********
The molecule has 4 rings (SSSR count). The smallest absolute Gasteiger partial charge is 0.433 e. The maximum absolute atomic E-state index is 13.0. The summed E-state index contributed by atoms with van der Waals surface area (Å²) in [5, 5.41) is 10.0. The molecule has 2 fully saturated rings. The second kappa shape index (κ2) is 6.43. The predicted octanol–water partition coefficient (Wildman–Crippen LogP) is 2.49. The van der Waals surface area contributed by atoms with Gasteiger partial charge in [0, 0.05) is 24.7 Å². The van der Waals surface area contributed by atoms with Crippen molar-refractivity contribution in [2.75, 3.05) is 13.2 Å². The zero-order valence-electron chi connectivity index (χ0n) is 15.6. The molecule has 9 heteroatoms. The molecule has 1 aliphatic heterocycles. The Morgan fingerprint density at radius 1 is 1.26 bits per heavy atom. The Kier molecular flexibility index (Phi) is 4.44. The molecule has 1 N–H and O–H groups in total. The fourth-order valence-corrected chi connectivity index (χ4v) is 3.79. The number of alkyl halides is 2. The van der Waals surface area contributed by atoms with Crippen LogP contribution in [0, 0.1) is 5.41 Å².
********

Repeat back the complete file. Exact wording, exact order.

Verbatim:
The molecule has 4 rings (SSSR count). The smallest absolute Gasteiger partial charge is 0.433 e. The maximum absolute atomic E-state index is 13.0. The summed E-state index contributed by atoms with van der Waals surface area (Å²) in [5, 5.41) is 10.0. The molecule has 2 fully saturated rings. The second kappa shape index (κ2) is 6.43. The predicted octanol–water partition coefficient (Wildman–Crippen LogP) is 2.49. The van der Waals surface area contributed by atoms with Gasteiger partial charge in [0, 0.05) is 24.7 Å². The van der Waals surface area contributed by atoms with Crippen molar-refractivity contribution in [2.75, 3.05) is 13.2 Å². The zero-order valence-electron chi connectivity index (χ0n) is 15.6. The molecule has 9 heteroatoms. The molecule has 1 aliphatic heterocycles. The Morgan fingerprint density at radius 1 is 1.26 bits per heavy atom. The Kier molecular flexibility index (Phi) is 4.44. The molecule has 1 N–H and O–H groups in total. The fourth-order valence-corrected chi connectivity index (χ4v) is 3.79. The number of alkyl halides is 2. The van der Waals surface area contributed by atoms with Crippen LogP contribution in [0, 0.1) is 5.41 Å².